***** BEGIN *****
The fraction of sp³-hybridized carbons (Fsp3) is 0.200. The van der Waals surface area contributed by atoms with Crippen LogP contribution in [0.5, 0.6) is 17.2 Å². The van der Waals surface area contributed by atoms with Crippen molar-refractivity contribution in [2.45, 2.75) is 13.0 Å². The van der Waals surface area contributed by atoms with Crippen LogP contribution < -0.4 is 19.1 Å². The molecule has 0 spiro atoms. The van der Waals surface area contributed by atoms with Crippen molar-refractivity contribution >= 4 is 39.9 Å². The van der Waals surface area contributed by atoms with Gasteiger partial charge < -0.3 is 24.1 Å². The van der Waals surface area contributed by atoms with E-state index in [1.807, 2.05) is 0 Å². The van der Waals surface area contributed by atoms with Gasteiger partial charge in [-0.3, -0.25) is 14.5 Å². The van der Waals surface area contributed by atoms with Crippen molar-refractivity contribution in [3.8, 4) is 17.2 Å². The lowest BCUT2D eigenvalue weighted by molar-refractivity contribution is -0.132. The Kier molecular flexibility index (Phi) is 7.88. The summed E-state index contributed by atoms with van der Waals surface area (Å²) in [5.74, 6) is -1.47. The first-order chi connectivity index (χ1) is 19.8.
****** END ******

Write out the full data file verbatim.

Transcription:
The fraction of sp³-hybridized carbons (Fsp3) is 0.200. The van der Waals surface area contributed by atoms with Crippen LogP contribution in [0.5, 0.6) is 17.2 Å². The van der Waals surface area contributed by atoms with Crippen molar-refractivity contribution in [2.45, 2.75) is 13.0 Å². The van der Waals surface area contributed by atoms with Crippen LogP contribution < -0.4 is 19.1 Å². The molecule has 0 spiro atoms. The van der Waals surface area contributed by atoms with Crippen molar-refractivity contribution >= 4 is 39.9 Å². The van der Waals surface area contributed by atoms with Gasteiger partial charge < -0.3 is 24.1 Å². The van der Waals surface area contributed by atoms with E-state index in [1.807, 2.05) is 0 Å². The van der Waals surface area contributed by atoms with Gasteiger partial charge in [-0.3, -0.25) is 14.5 Å². The van der Waals surface area contributed by atoms with Crippen molar-refractivity contribution in [3.8, 4) is 17.2 Å². The lowest BCUT2D eigenvalue weighted by molar-refractivity contribution is -0.132. The Kier molecular flexibility index (Phi) is 7.88. The summed E-state index contributed by atoms with van der Waals surface area (Å²) in [5.74, 6) is -1.47. The first-order chi connectivity index (χ1) is 19.8.